Servos - power up anomaly

I have attached my revised Arduino/Funduino board schematic. I have a number of servos attached to the Funduino as per the diagram, I use a 5vdc power supply and the servos are activated by the various switches putting (or removing) 5vdc on the switch pin.

As a result of a previous discussion here, I have overhauled all the wiring and ensured that all connections are tight, secure and correct voltages being supplied. All was well when I powered up the first time, now with no changes at all powering up on subsequent occasions results in servos activating and turning to the maximum possible position and staying there.

This has been observed even with out the ATMega328P chip being mounted.

I am at a loss to determine why and I don’t even know where to start with investigating, some help would be appreciated

Thanks

David

Where's your code?

What servos?

Schematic of the whole thing?

The code is probably not relevant as it happens without the ATMega328P being in place so the code is having no effect. But it’s attached.

Servos are HobbyKing™ HK15138 Standard Analog Servo 4.3kg / 0.17sec / 38g

I am not sure what more schematic you are referring to - the diagram is the complete set up for up to eight servos. What more do you need?

[

#include <Servo.h>

//constants
const byte InputPins[] = {11, 12, 13, A0, A1, A2, A3, A4};
const byte NrServos = sizeof(InputPins);
const byte ServoPins[NrServos] = {3, 4, 5, 6, 7, 8, 9, 10};
const byte EndPositions[2] = {75, 105};
const byte BounceAngles[] = {7, 0, 3, 0, 1};
const byte MovementDelay = 30;
const byte BounceDelay = 180; 

//Variables
Servo servo;
bool previousButtonStates[NrServos];

void setup() {
  for (byte i = 0; i < NrServos; i++) {
    pinMode(InputPins[i], INPUT);       // set pins to INPUT
    servo.attach(ServoPins[i]);
    servo.write(EndPositions[0]);       // move servo to DOWN position
    delay(2 * BounceDelay);
    servo.detach();
  }
}

void loop() {
  for (byte i = 0; i < NrServos; i++) {
    const bool State = digitalRead(InputPins[i]);
    if (State != previousButtonStates[i]) {
      previousButtonStates[i] = State;
      servo.attach(ServoPins[i]);
      
      for(byte pos = EndPositions[!State]; 
          pos != EndPositions[State]; 
          (State ? pos++ : pos--))
      {
        servo.write(pos);               // move servo to position in variable 'pos'
        delay(MovementDelay);           // wait for the servo to reach the position
      }
      
                                        //make the servo 'bounce'
      for(byte n = 0; n < sizeof(BounceAngles); n++){
        servo.write(EndPositions[State] + (State ? -1: +1) * BounceAngles[n]);
        delay(BounceDelay);
      }
        servo.detach();
    }
  }
}

Not knowing ANYTHING about your project but the information you provide, we prefer to simply have EVERYTHING.

You don't know what causes the problem, so you don't know what's relevant or not. Neither do I without actually having the information.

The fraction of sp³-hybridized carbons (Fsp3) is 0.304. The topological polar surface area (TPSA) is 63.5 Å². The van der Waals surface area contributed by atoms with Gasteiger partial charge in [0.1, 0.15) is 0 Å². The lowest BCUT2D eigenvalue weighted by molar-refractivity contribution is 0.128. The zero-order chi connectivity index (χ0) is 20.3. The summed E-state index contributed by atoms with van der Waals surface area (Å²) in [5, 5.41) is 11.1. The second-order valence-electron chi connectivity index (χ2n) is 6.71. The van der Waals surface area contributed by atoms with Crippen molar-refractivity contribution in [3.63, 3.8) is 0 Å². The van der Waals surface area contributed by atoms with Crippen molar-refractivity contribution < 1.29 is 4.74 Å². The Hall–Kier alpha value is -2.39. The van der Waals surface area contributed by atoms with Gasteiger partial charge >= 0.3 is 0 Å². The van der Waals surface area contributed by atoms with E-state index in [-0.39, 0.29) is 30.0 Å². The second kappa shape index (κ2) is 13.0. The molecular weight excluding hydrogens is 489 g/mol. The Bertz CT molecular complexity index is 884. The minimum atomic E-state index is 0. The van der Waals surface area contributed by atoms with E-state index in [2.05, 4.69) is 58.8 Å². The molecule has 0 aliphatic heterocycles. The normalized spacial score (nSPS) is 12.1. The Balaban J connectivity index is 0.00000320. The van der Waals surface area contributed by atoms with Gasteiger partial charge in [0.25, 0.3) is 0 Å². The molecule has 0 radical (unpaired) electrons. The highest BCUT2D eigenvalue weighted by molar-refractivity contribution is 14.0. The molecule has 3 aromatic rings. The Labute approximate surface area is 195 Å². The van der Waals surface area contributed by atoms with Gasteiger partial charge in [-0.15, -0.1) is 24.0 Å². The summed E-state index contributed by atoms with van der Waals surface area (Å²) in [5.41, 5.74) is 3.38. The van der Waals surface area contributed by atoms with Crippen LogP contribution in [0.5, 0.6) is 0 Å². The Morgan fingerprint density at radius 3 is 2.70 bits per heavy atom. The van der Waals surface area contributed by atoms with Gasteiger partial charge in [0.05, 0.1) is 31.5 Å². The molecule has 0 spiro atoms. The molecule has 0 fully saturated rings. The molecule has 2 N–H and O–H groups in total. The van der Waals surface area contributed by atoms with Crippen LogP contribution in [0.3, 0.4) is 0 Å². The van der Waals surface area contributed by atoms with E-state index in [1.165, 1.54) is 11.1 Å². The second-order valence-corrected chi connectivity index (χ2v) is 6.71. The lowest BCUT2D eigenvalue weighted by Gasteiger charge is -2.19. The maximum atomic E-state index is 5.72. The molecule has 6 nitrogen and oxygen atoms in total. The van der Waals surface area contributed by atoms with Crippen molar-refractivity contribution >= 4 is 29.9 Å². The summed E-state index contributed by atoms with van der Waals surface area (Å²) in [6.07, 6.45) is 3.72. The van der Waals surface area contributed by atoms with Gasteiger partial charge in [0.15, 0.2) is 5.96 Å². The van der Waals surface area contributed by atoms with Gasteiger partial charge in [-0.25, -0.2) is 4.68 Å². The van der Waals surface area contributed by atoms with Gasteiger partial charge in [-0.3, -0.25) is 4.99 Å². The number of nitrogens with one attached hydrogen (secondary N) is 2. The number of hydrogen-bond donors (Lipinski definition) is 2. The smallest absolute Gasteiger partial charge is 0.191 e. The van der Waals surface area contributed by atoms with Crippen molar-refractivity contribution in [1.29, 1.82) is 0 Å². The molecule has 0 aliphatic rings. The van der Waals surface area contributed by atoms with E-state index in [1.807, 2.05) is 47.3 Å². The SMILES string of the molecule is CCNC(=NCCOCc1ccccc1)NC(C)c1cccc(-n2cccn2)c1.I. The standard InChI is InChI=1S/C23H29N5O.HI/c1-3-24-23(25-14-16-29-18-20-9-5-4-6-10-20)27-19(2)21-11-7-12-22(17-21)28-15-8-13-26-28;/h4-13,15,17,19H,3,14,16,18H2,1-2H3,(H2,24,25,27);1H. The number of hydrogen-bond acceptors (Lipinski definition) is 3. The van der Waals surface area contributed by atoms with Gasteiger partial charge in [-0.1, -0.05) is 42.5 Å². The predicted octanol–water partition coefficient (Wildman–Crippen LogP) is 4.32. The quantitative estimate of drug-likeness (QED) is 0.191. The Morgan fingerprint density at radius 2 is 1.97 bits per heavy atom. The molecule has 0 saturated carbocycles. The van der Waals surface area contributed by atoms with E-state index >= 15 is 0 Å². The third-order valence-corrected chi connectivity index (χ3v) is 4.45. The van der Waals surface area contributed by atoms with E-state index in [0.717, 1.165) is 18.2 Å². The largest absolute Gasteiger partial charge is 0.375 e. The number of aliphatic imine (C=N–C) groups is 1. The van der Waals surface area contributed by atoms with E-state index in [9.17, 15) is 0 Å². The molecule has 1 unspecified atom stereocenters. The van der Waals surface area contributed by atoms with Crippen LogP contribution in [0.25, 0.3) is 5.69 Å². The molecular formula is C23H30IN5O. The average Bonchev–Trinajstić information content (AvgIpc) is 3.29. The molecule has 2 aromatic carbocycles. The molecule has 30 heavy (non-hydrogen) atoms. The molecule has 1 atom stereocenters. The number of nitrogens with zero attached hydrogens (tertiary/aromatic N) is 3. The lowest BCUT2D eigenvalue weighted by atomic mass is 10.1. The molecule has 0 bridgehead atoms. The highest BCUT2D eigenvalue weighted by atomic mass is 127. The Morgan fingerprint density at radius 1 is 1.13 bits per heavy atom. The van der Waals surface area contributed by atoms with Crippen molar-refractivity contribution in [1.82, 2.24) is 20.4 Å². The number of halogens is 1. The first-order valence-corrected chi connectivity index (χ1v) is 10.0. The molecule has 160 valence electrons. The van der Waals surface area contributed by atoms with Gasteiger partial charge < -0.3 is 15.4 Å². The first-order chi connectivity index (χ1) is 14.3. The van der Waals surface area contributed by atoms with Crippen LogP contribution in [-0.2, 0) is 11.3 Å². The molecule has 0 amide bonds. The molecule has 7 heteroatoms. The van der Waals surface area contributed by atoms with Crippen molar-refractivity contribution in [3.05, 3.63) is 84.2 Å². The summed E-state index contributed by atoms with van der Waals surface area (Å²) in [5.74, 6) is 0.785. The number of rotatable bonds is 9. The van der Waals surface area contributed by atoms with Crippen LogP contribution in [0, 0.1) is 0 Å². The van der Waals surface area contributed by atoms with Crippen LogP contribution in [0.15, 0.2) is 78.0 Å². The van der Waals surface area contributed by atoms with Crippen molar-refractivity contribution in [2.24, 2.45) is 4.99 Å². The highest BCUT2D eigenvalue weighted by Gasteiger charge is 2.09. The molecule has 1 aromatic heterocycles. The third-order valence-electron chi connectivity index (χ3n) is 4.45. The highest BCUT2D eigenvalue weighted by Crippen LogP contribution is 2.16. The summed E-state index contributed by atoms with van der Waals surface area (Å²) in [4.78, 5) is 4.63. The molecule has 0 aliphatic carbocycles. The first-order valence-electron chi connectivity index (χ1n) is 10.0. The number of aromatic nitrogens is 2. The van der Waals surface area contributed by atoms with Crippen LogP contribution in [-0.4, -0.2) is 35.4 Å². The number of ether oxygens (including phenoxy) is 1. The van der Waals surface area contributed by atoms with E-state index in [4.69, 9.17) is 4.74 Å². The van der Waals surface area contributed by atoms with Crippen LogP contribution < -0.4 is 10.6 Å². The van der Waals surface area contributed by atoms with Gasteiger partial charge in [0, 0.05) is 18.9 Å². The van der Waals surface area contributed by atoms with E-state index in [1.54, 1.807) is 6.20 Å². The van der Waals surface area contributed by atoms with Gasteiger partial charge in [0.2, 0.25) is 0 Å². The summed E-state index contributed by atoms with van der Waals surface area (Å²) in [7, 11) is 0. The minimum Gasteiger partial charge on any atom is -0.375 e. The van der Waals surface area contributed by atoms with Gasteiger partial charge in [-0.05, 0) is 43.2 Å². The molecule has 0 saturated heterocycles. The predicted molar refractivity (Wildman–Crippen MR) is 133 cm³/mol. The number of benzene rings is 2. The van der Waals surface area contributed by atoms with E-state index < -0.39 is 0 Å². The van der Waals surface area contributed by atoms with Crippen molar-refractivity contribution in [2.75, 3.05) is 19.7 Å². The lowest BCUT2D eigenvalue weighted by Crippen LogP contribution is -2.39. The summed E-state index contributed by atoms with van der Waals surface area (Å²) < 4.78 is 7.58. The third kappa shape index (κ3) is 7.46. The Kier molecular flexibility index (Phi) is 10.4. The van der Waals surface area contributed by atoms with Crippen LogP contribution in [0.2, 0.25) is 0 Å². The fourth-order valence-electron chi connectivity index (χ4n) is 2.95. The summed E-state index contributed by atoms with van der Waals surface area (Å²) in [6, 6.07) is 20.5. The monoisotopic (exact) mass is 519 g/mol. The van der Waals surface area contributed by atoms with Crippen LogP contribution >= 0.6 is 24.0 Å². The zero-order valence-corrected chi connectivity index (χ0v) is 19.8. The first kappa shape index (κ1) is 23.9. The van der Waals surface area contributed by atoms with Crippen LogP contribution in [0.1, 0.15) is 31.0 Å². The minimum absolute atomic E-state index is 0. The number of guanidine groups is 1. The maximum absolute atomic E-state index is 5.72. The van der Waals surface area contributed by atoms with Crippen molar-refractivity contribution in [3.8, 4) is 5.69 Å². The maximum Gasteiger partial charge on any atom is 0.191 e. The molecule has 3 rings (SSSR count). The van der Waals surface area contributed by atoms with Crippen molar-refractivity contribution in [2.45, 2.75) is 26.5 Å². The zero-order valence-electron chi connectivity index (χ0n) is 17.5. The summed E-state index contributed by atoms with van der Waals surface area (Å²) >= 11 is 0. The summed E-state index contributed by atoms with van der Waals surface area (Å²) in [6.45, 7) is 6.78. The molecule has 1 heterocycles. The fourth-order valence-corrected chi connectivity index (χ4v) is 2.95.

In your case it sounds like the first step is to try and figure out what is supposed to happen to those servos when they're powered up with their signal line floating.

I am still unclear as to what more I can provide, the schematic is complete showing the wiring from the original 12vdc via a 5vdc regulator to power the board and to provide the signal power to activate the servo. The servo drives a model railway semaphore signal.

As you can see there is a 10k resisitor on the servo line which (I am told) prevents the signal line from floating and was recommended to prevent power up 'kicks'. There is a similar 10k on the line to the switch pin to keep it grounded when no input is present. Both of these items were added at the suggestion of advisors on this forum and the code was similarly checked and suggestions made by forum members.

The signal line diode prevents spurious residual voltages from affecting the LEDs which was happening before the diode was added.

What diagnostics can I perform and supply to you that would help?

Please bear in mind I'm not an electronics expert by any means

What do the servo’s do if you power them up, not connected to the arduino and without the 10k resistor? Also, verify which servo wire is +V and which is signal, your diagram shows the resistor in the red wire, which I would take to be the +v line.

I can’t do that test until tomorrow but I will and report back.

The colour coding on the Funduino Board and the servo is:

Funduino

Black Red Blue

Gnd +v Sig

Brown Red Yellow

Servo

So the 10k resistor is connecting the +v and the Signal

rynd2it: So the 10k resistor is connecting the +v and the Signal

I wonder what a servo will (or is supposed to) make of a semi-permanent high on the signal, that is a veeeeeerrrrryyyyy long positioning pulse until the controller takes over and makes it go high and low as it should?